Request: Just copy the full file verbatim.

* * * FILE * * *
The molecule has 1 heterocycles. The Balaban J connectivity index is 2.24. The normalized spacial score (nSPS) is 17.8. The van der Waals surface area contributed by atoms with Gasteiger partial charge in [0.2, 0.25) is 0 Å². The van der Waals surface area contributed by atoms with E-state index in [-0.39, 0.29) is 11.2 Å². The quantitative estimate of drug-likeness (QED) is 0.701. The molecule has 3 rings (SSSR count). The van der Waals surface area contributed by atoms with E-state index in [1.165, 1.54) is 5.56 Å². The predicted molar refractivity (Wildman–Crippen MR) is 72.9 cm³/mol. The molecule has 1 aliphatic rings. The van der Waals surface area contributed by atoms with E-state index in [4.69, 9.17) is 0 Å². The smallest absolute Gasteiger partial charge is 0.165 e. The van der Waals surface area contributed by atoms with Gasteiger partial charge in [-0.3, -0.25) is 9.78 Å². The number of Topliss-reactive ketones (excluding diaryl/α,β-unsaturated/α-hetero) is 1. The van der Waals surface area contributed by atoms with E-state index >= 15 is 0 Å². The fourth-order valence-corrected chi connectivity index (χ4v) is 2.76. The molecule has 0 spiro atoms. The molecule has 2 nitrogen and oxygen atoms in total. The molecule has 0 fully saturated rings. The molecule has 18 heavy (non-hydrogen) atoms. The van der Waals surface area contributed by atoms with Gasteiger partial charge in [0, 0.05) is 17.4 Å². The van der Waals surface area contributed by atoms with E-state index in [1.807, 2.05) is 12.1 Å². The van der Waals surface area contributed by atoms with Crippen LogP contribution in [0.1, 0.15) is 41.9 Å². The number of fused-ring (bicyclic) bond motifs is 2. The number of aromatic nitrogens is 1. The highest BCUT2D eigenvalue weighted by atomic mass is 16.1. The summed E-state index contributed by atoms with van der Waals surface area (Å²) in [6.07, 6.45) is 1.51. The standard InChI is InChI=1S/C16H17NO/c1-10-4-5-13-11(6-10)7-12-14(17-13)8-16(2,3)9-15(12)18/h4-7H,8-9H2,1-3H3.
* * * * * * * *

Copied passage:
The molecule has 1 heterocycles. The Balaban J connectivity index is 2.24. The normalized spacial score (nSPS) is 17.8. The van der Waals surface area contributed by atoms with Gasteiger partial charge in [0.2, 0.25) is 0 Å². The van der Waals surface area contributed by atoms with E-state index in [-0.39, 0.29) is 11.2 Å². The quantitative estimate of drug-likeness (QED) is 0.701. The molecule has 3 rings (SSSR count). The van der Waals surface area contributed by atoms with E-state index in [1.165, 1.54) is 5.56 Å². The predicted molar refractivity (Wildman–Crippen MR) is 72.9 cm³/mol. The molecule has 1 aliphatic rings. The van der Waals surface area contributed by atoms with E-state index in [4.69, 9.17) is 0 Å². The smallest absolute Gasteiger partial charge is 0.165 e. The van der Waals surface area contributed by atoms with Gasteiger partial charge in [-0.3, -0.25) is 9.78 Å². The number of Topliss-reactive ketones (excluding diaryl/α,β-unsaturated/α-hetero) is 1. The van der Waals surface area contributed by atoms with E-state index >= 15 is 0 Å². The fourth-order valence-corrected chi connectivity index (χ4v) is 2.76. The molecule has 0 spiro atoms. The molecule has 2 nitrogen and oxygen atoms in total. The molecule has 0 fully saturated rings. The molecule has 18 heavy (non-hydrogen) atoms. The van der Waals surface area contributed by atoms with Gasteiger partial charge in [0, 0.05) is 17.4 Å². The van der Waals surface area contributed by atoms with E-state index in [1.807, 2.05) is 12.1 Å². The van der Waals surface area contributed by atoms with Crippen LogP contribution in [0.1, 0.15) is 41.9 Å². The number of fused-ring (bicyclic) bond motifs is 2. The number of aromatic nitrogens is 1. The highest BCUT2D eigenvalue weighted by atomic mass is 16.1. The summed E-state index contributed by atoms with van der Waals surface area (Å²) in [6.07, 6.45) is 1.51. The standard InChI is InChI=1S/C16H17NO/c1-10-4-5-13-11(6-10)7-12-14(17-13)8-16(2,3)9-15(12)18/h4-7H,8-9H2,1-3H3.